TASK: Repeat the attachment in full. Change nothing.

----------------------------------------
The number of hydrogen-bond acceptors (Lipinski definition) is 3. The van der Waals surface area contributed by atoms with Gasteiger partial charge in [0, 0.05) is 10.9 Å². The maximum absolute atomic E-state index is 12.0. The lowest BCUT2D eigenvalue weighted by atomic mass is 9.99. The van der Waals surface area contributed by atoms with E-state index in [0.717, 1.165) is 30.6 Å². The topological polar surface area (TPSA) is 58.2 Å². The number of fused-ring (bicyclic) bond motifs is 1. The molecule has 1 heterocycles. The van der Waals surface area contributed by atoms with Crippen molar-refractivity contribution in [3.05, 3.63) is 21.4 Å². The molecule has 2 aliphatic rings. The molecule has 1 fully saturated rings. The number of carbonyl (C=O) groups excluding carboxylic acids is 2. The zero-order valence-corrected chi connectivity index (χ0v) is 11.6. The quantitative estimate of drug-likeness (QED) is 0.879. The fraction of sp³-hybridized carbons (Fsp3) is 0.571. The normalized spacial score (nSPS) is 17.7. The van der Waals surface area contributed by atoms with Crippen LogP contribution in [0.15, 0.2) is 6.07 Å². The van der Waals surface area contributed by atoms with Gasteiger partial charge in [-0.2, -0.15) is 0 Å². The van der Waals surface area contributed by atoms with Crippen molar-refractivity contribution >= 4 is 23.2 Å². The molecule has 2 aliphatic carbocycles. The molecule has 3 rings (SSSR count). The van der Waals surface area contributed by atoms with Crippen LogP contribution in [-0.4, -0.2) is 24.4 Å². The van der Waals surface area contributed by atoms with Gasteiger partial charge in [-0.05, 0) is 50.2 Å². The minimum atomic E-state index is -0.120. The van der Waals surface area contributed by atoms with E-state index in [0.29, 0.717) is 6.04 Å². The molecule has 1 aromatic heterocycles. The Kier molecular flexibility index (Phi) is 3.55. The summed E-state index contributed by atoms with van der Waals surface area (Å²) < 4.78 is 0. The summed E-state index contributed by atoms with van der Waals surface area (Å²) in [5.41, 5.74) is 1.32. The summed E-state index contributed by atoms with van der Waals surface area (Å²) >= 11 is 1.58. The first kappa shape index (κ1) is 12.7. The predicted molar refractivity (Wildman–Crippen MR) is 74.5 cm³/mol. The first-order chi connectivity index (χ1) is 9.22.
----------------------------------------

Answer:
The number of hydrogen-bond acceptors (Lipinski definition) is 3. The van der Waals surface area contributed by atoms with Gasteiger partial charge in [0, 0.05) is 10.9 Å². The maximum absolute atomic E-state index is 12.0. The lowest BCUT2D eigenvalue weighted by atomic mass is 9.99. The van der Waals surface area contributed by atoms with E-state index in [0.717, 1.165) is 30.6 Å². The topological polar surface area (TPSA) is 58.2 Å². The number of fused-ring (bicyclic) bond motifs is 1. The molecule has 1 heterocycles. The van der Waals surface area contributed by atoms with Crippen molar-refractivity contribution in [3.05, 3.63) is 21.4 Å². The molecule has 2 aliphatic rings. The molecule has 1 fully saturated rings. The number of carbonyl (C=O) groups excluding carboxylic acids is 2. The zero-order valence-corrected chi connectivity index (χ0v) is 11.6. The quantitative estimate of drug-likeness (QED) is 0.879. The fraction of sp³-hybridized carbons (Fsp3) is 0.571. The normalized spacial score (nSPS) is 17.7. The van der Waals surface area contributed by atoms with Crippen LogP contribution in [0.15, 0.2) is 6.07 Å². The van der Waals surface area contributed by atoms with Gasteiger partial charge in [-0.2, -0.15) is 0 Å². The van der Waals surface area contributed by atoms with Crippen molar-refractivity contribution >= 4 is 23.2 Å². The molecule has 2 aliphatic carbocycles. The molecule has 3 rings (SSSR count). The van der Waals surface area contributed by atoms with Crippen LogP contribution in [-0.4, -0.2) is 24.4 Å². The van der Waals surface area contributed by atoms with Gasteiger partial charge in [-0.05, 0) is 50.2 Å². The minimum atomic E-state index is -0.120. The van der Waals surface area contributed by atoms with E-state index in [0.29, 0.717) is 6.04 Å². The molecule has 1 aromatic heterocycles. The Kier molecular flexibility index (Phi) is 3.55. The summed E-state index contributed by atoms with van der Waals surface area (Å²) < 4.78 is 0. The summed E-state index contributed by atoms with van der Waals surface area (Å²) in [5.41, 5.74) is 1.32. The summed E-state index contributed by atoms with van der Waals surface area (Å²) >= 11 is 1.58. The first kappa shape index (κ1) is 12.7. The predicted molar refractivity (Wildman–Crippen MR) is 74.5 cm³/mol. The first-order chi connectivity index (χ1) is 9.22.